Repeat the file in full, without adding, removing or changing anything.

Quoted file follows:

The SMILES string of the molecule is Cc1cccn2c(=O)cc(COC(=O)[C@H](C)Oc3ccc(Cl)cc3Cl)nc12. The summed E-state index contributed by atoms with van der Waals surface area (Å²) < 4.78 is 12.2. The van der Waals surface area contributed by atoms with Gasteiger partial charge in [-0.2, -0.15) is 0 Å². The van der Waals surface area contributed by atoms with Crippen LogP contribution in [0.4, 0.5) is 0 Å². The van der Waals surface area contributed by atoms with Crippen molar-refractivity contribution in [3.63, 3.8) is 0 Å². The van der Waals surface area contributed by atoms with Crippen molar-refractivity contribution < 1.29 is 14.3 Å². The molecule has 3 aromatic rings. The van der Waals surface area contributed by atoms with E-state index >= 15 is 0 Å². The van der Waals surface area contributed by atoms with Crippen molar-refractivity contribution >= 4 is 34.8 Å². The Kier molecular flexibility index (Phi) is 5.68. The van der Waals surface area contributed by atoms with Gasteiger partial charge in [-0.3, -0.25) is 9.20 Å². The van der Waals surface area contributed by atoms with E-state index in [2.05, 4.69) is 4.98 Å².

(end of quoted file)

The SMILES string of the molecule is Cc1cccn2c(=O)cc(COC(=O)[C@H](C)Oc3ccc(Cl)cc3Cl)nc12. The summed E-state index contributed by atoms with van der Waals surface area (Å²) < 4.78 is 12.2. The van der Waals surface area contributed by atoms with Gasteiger partial charge in [-0.2, -0.15) is 0 Å². The van der Waals surface area contributed by atoms with Crippen LogP contribution in [0.4, 0.5) is 0 Å². The van der Waals surface area contributed by atoms with Crippen molar-refractivity contribution in [3.63, 3.8) is 0 Å². The van der Waals surface area contributed by atoms with Crippen molar-refractivity contribution < 1.29 is 14.3 Å². The molecule has 3 aromatic rings. The van der Waals surface area contributed by atoms with E-state index >= 15 is 0 Å². The van der Waals surface area contributed by atoms with Crippen molar-refractivity contribution >= 4 is 34.8 Å². The Kier molecular flexibility index (Phi) is 5.68. The van der Waals surface area contributed by atoms with Gasteiger partial charge in [-0.3, -0.25) is 9.20 Å². The van der Waals surface area contributed by atoms with E-state index in [2.05, 4.69) is 4.98 Å².